Japan needs to listen to these culture activists

0 Comment(s)Print E-mail China Daily, November 15, 2023
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A marble column from Yuanmingyuan, or the Old Summer Palace, is on display at Zhengjue Temple of Yuanmingyuan Ruins Park in Beijing on Oct 13, 2023. [Photo/VCG]

The Chinese Cultural Relics Return Movement Promotion Association, a Japanese organization that has for years been pushing for the return of cultural relics that Japan looted from China, gathered in Tokyo on Saturday.

Those who fought against Japanese aggression in history would have felt proud of these people who are standing up despite pressure from right-wing nationalists and the trend of forgetting history in Japan today. The members of the association are sticking their necks out by asking Japan to return relics it stole during World War II.

The relics that the Japanese stole are too many to list. During the Sino-Japanese War (1894-95), the Japanese navy took away a stone tablet that dates back to the Tang Dynasty (618-907) from Lyushun port, Liaoning province. Thereafter, every time it invaded China, Japan organized its military and "research" departments to take away Chinese cultural relics.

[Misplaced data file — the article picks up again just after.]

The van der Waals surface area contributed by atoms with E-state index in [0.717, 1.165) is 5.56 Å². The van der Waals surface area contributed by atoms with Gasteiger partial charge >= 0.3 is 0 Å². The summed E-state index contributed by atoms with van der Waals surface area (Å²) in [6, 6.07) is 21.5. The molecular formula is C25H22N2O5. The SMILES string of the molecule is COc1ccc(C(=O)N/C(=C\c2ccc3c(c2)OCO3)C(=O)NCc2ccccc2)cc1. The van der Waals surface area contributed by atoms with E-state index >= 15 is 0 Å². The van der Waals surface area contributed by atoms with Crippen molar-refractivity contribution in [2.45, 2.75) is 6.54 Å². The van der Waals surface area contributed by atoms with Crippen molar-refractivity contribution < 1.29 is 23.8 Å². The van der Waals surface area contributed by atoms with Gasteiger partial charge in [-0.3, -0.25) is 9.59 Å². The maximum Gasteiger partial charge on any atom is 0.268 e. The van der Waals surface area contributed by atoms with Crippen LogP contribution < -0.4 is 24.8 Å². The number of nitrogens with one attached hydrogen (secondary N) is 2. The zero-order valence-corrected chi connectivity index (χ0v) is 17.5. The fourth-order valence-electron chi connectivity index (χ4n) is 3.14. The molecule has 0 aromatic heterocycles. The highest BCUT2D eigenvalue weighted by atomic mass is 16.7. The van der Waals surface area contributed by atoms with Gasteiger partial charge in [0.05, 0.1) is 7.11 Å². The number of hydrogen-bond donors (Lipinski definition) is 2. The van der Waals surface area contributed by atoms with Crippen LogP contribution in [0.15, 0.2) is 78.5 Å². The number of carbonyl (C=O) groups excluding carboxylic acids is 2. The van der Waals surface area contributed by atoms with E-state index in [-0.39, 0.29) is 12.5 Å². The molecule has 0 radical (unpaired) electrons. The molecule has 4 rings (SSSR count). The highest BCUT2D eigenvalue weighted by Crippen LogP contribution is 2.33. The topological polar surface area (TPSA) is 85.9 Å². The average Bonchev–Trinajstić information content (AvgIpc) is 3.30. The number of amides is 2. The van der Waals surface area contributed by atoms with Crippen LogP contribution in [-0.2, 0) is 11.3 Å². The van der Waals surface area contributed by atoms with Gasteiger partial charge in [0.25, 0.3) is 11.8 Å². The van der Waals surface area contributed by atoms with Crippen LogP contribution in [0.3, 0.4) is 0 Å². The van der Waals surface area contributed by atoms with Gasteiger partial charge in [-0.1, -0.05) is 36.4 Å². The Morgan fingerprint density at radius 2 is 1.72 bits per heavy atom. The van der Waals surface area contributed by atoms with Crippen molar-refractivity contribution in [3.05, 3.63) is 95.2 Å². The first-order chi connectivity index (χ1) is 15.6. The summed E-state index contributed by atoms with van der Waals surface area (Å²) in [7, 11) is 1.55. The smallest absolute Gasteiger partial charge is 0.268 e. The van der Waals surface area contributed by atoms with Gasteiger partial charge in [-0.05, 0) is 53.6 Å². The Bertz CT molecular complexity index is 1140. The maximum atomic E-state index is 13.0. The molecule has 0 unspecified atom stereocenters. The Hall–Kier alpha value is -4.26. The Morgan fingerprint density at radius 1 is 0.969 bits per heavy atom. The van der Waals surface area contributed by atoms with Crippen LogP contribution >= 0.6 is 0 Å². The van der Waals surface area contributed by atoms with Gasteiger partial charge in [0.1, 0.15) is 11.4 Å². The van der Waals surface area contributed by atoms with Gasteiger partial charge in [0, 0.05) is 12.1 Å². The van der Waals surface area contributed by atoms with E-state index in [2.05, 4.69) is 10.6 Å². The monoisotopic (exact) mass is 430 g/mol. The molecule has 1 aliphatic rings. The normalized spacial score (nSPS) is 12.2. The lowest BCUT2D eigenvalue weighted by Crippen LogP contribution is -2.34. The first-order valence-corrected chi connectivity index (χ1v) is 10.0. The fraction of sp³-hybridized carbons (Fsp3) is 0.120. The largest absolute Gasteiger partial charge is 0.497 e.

According to official Chinese data, by the end of WWII, China had lost around 3,607,074 cultural relics. It could be a lot more, as the Japanese army killed so many witnesses. After WWII, the allied nations asked Japan to return all stolen relics, but how was one to show evidence that something was stolen from China?

Once the Cold War era set in, it became even more difficult, as the US began siding with Japan.

Ironically, many Chinese cultural relics are exhibited at museums and parks in many Japanese cities. It is not very difficult to guess how these relics from China ended up in Japan, but the Japanese government insists on turning a deaf ear to calls for their return. The efforts of the association should prompt the Japanese government to look back at the wrongs it has committed and make amends.

The British Museum has come under great pressure and blame following a global movement to ask past colonial powers to return relics they stole. Maybe Japan should know where it stands too.

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